BRITISH TRADE WITH CHINA: PRESENTATION COPY TO PALMERSTON

The past and future of British relations in China.

Edinburgh and London, William Blackwood & Sons, 1860.

Small 8vo, pp. vi, [2], 184, with 2 folding maps, lacking the folding map of China; a remarkably clean copy in red pebble-grained cloth by Edmonds & Remnants of London (binder’s ticket to lower pastedown), boards blind-blocked, spine lettered in gilt with gilt ornaments, brown endpapers, uncut and opened by hand; somewhat bumped at caps and corners, a few faint marks, hinges cracked; ink presentation inscription to half-title, ‘The Viscount Palmerston &c &c, with the author’s respectful compliments ... Aug 30/60’, pastedown signed ‘Palmerston'.

£1250

Approximately:
US $1643€1483

Make an enquiry

Added to your basket:
The past and future of British relations in China.

Checkout now

Presentation copy of the first edition of Osborn’s short work on British relations with China, informed by his service with the Royal Navy in China in 1840-42 and 1857-58 and partially drawing on his earlier articles for Blackwood’s Edinburgh Magazine and the Royal Geographical Society. Published at the end of the Second Opium War (1856-60), the present copy is inscribed to and signed by the then Prime Minister, Viscount Palmerston, who counted among his achievements as Foreign Secretary the opening of China to British trade through the First Opium War some twenty years previously.

‘An intelligent and resourceful officer,’ Captain Sherard Osborn (1822-1875) had ‘a brilliant, if unconventional, career, largely devoted to the projection of power from the sea against the shore’ (ODNB). He rose very quickly in the Navy on his early trips to the Far East, commanding his own ship by the age of seventeen, though his later return met with somewhat less success: after leading six steamers to China in 1863 for the service of the Chinese government, he resigned on hearing that his orders would not be received directly from the imperial government and returned to England.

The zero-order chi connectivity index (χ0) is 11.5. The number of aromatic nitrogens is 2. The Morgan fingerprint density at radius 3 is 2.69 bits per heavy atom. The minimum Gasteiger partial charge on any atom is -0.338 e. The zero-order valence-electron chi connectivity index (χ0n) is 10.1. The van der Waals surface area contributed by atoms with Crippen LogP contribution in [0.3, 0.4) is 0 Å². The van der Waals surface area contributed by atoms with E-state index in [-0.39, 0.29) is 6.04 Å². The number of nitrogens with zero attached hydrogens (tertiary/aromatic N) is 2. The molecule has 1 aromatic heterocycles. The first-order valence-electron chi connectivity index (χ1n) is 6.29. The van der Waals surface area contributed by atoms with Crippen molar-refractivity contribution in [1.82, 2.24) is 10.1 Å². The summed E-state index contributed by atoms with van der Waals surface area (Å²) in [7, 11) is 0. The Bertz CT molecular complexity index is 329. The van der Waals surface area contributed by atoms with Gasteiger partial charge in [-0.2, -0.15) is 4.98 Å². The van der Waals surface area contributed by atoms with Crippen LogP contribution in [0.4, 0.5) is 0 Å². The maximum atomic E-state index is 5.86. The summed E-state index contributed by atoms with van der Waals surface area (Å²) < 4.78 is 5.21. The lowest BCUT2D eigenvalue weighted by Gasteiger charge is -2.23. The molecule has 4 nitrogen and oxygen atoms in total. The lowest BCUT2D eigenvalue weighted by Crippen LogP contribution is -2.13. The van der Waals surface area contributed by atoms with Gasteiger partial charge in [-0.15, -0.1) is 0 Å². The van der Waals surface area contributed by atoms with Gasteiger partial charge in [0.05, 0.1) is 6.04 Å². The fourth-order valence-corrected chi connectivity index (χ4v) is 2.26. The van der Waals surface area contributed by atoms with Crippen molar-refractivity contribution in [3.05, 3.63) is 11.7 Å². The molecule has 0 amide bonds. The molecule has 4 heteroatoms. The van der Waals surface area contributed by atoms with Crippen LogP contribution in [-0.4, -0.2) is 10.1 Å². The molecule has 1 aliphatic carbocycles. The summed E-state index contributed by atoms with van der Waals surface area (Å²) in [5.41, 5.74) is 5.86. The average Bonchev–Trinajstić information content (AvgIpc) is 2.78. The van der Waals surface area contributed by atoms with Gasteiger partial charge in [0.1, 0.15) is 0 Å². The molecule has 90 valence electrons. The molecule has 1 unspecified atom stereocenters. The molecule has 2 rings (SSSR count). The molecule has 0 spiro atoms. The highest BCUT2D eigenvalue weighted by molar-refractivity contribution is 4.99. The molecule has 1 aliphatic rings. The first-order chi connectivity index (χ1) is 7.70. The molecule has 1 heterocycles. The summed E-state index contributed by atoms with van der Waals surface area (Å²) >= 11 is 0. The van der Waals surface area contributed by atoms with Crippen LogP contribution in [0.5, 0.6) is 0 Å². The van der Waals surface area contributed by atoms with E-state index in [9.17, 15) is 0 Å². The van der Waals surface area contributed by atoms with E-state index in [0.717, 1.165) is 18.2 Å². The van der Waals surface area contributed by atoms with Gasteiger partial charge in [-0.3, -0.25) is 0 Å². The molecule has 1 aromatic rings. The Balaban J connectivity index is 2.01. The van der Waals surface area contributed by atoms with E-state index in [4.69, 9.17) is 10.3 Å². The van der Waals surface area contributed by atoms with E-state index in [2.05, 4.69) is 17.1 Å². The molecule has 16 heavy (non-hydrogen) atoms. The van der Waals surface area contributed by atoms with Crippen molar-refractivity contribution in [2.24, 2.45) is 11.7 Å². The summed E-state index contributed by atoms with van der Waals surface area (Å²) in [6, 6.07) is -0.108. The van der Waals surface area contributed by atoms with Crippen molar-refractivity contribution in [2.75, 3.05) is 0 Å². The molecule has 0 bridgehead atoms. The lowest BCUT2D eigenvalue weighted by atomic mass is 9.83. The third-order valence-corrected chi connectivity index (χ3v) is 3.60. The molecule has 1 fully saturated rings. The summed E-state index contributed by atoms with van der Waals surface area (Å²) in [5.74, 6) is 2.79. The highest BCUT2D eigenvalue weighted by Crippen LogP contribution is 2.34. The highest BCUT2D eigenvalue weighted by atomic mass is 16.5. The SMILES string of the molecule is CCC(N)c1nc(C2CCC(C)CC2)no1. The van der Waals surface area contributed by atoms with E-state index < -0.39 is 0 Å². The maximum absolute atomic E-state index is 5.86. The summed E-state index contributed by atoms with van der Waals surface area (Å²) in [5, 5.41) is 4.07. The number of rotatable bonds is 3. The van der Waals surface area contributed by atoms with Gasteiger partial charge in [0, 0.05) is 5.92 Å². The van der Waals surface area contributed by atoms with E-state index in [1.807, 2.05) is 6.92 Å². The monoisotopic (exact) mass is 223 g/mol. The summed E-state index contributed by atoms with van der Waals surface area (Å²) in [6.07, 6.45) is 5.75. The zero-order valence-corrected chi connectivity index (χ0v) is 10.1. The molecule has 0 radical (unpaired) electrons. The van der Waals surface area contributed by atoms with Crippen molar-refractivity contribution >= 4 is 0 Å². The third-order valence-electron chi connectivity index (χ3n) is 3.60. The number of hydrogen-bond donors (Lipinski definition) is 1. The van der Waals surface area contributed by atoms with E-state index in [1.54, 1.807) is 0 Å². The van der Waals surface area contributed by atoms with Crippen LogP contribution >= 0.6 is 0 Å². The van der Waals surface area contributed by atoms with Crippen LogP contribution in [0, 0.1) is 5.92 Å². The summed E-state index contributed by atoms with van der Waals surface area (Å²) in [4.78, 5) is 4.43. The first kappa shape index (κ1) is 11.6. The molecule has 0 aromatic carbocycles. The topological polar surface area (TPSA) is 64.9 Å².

In addition to three periods in China, he served with distinction in the Black Sea during the Crimean War, being appointed a Companion of the Order of the Bath and to the Ottoman Order of the Mejidiye (fourth class) and receiving the cross of the Légion d’honneur. His greatest fame, however, is likely derived from his involvement in the search for Sir John Franklin, commanding the Pioneer in the Arctic expeditions of 1850-51 and 1852-54 and publishing Stray Leaves from an Arctic Journal (1852), The Discovery of a North-West Passage … by Captain M’Clure (1856), and The Career, Last Voyage, and Fate of Captain Sir John Franklin (1860).

You may also be interested in...

THE LUTE MADE EASY MACE, Thomas.

Musick’s Monument; or, a Remembrancer of the best Practical Musick, both Divine, and Civil, that has ever been known, to have been in the World ...

First edition of ‘one of the most important and informative source-books for English seventeenth-century instrumental music which we possess’ (Grove, 5th edition). The author was a clerk of Trinity College, Cambridge, and an acknowledged master of the lute. The first part of the book concerns Church Psalms, their poetry and music. The second and longest is the ‘civil Part: or, the Lute made easie’. There are directions for choosing, tuning, repairing, performing on, and composing for the lute, and numerous examples in tablature (pp. 32-230). The final part is devoted to the viol and ‘musick in general’. For a serious treatise Musick’s Monument is written in an unusually informal, personal style that leaves the reader with a striking impression of Mace’s ‘love of his art’, his patience in adversity, and ‘his devout and amiable disposition’ (Grove). At the front are a number of dedicatory epistles in verse, including one ‘by way of answer to some, who seem to dislike my way of rhyming’.

Read more

‘TOUS LES PETITS FRANÇAIS ONT APPRIS À LIRE DANS CE LIVRE’ DAUDET, Alphonse.

Lettres de mon Moulin. Impressions et souvenirs.

First edition, rare, of Daudet’s Lettres de mon Moulin. These sketches of Provençal life appeared first in Le Figaro between August 1866 and October 1869, before being published in book form in 1869 and in countless editions from that time on.

Read more